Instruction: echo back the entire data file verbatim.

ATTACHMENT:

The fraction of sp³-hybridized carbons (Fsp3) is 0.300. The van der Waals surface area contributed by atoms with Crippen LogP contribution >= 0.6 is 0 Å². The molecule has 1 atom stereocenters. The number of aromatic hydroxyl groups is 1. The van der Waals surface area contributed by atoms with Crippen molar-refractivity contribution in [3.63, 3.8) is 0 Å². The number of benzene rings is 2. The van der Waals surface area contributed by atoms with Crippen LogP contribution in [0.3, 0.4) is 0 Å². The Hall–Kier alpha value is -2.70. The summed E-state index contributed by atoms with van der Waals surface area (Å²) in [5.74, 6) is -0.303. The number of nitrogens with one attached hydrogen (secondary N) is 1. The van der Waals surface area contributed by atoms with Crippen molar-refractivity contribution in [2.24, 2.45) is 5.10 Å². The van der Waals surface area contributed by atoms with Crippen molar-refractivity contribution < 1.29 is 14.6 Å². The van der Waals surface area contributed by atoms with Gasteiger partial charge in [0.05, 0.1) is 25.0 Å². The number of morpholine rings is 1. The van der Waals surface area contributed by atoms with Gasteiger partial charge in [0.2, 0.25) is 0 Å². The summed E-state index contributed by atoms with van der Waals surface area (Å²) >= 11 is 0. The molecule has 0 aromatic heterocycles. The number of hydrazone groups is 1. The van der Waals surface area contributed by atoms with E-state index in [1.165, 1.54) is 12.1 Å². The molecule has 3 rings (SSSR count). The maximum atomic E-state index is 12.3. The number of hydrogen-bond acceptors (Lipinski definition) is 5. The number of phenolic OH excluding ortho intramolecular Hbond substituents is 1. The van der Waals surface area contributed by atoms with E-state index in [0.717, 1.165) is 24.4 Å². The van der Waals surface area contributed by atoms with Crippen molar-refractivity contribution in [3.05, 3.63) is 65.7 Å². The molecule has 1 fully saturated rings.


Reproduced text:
The fraction of sp³-hybridized carbons (Fsp3) is 0.300. The van der Waals surface area contributed by atoms with Crippen LogP contribution >= 0.6 is 0 Å². The molecule has 1 atom stereocenters. The number of aromatic hydroxyl groups is 1. The van der Waals surface area contributed by atoms with Crippen molar-refractivity contribution in [3.63, 3.8) is 0 Å². The number of benzene rings is 2. The van der Waals surface area contributed by atoms with Crippen LogP contribution in [0.3, 0.4) is 0 Å². The Hall–Kier alpha value is -2.70. The summed E-state index contributed by atoms with van der Waals surface area (Å²) in [5.74, 6) is -0.303. The number of nitrogens with one attached hydrogen (secondary N) is 1. The van der Waals surface area contributed by atoms with Crippen molar-refractivity contribution in [2.24, 2.45) is 5.10 Å². The van der Waals surface area contributed by atoms with Crippen molar-refractivity contribution < 1.29 is 14.6 Å². The van der Waals surface area contributed by atoms with Gasteiger partial charge in [0.05, 0.1) is 25.0 Å². The number of morpholine rings is 1. The van der Waals surface area contributed by atoms with Gasteiger partial charge in [0.2, 0.25) is 0 Å². The summed E-state index contributed by atoms with van der Waals surface area (Å²) >= 11 is 0. The molecule has 0 aromatic heterocycles. The number of hydrazone groups is 1. The van der Waals surface area contributed by atoms with E-state index in [1.165, 1.54) is 12.1 Å². The molecule has 3 rings (SSSR count). The maximum atomic E-state index is 12.3. The number of hydrogen-bond acceptors (Lipinski definition) is 5. The number of phenolic OH excluding ortho intramolecular Hbond substituents is 1. The van der Waals surface area contributed by atoms with E-state index in [0.717, 1.165) is 24.4 Å². The van der Waals surface area contributed by atoms with Crippen molar-refractivity contribution in [3.05, 3.63) is 65.7 Å². The molecule has 1 fully saturated rings.